SOS Children’s Villages celebrates International Albinism Awareness Day
June 13, 2018 Today marks International Albinism Awareness Day (IAAD). It was on this day in 2013 that the UN adopted its first ever resolution on albinism. The resolution recognises the importance of increasing awareness and understanding of albinism in order to fight global discrimination and stigma against persons with albinism.
In recent years, South Africa has seen an increase in the abduction and brutal killings of children living with albinism. SOS Children’s Villages would like to see an end to this phenomenon.
“Children with Albinism have equal rights as all other children. They are no different from other children except that they have this rare condition that makes them look different. They have needs similar to others and they deserve to be treated and protected like all other children,” says Mosa Moremi, who is part of the National Child Rights Advocacy team at SOS Children’s Village South Africa.
Children with the condition most often suffer child rights violation such as discrimination, inequitable treatment, marginalisation and social exclusion. Their right to freedom of movement is denied when they are afraid to move freely out of fear of maltreatment and bullying. They are also denied the right to life when their lives are ended brutally.
SOS Children’s Villages cares for children who have lost parental care or are at the risk of losing parental care, amongst these children are those living with this condition.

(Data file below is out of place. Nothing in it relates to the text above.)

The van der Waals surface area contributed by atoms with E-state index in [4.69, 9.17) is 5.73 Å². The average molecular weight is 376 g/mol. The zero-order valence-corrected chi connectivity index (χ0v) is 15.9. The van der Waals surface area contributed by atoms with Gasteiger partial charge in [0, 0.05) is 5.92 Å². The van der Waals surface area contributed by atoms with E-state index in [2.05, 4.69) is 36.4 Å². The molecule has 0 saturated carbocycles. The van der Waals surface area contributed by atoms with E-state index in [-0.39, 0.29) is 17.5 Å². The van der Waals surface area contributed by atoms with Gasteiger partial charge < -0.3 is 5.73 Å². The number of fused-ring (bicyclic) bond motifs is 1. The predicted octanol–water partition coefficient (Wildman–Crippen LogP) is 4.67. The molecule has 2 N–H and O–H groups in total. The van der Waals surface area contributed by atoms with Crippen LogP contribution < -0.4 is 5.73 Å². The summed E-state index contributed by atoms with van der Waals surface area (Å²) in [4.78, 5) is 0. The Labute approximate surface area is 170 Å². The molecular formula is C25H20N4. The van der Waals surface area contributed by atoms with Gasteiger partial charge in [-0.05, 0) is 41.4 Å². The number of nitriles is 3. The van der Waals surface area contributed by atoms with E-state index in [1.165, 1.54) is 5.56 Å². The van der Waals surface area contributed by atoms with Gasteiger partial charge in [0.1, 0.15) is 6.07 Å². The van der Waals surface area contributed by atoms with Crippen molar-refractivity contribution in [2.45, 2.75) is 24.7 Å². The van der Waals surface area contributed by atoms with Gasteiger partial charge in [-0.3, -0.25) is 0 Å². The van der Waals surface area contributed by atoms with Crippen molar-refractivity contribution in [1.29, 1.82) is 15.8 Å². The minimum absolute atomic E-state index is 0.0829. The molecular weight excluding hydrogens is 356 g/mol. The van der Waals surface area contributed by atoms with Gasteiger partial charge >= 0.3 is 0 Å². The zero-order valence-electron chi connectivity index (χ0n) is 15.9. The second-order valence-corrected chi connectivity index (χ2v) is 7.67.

“It is our role to celebrate children all over the world. We are sensitive to the special needs that come with this condition, we give the children the special care that they deserve, and we protect them. On this specific day we would like to celebrate all the children living with Albinism, to tell them that we will continue to keep their best interests at heart and we will be the mouthpiece that they need,” concludes Moremi.
SOS Children’s Villages is an independent, non-governmental organisation that advocates for the rights of South Africa’s most marginalised children. We offer loving, family-like care for children and young people who have lost or are at risk of losing parental care. Established in 1984, SOS has eight Children’s Villages and three Social Centres across eight provinces.
Each year our Alternative Care, Family Strengthening and Youth Employability programmes provide life-changing support to children and families across the country.
The Alternative Care model comprises of four principles that include a mother (each child has a caring parent), brothers and sisters (the family ties grow naturally), a house (a secure place to grow up in) and a village (the SOS family is part of the community).
Our Family Strengthening Programme aims to enable children who are at risk of losing the care of their families to grow within a safe family environment within their communities. We work in co-operation with local authorities and other service providers to empower families and communities to effectively protect and care for their children.
For More Information
For interview opportunity with the Child’s Rights Advocate: Mosa Moremi contact Seithuto Seakgwa on +27 (0) 11 234 8708; +27 (0) 79 122 3332 or Seithuto.Seakgwa@sos.org.za.
Issued by: SOS Children’s Villages South Africa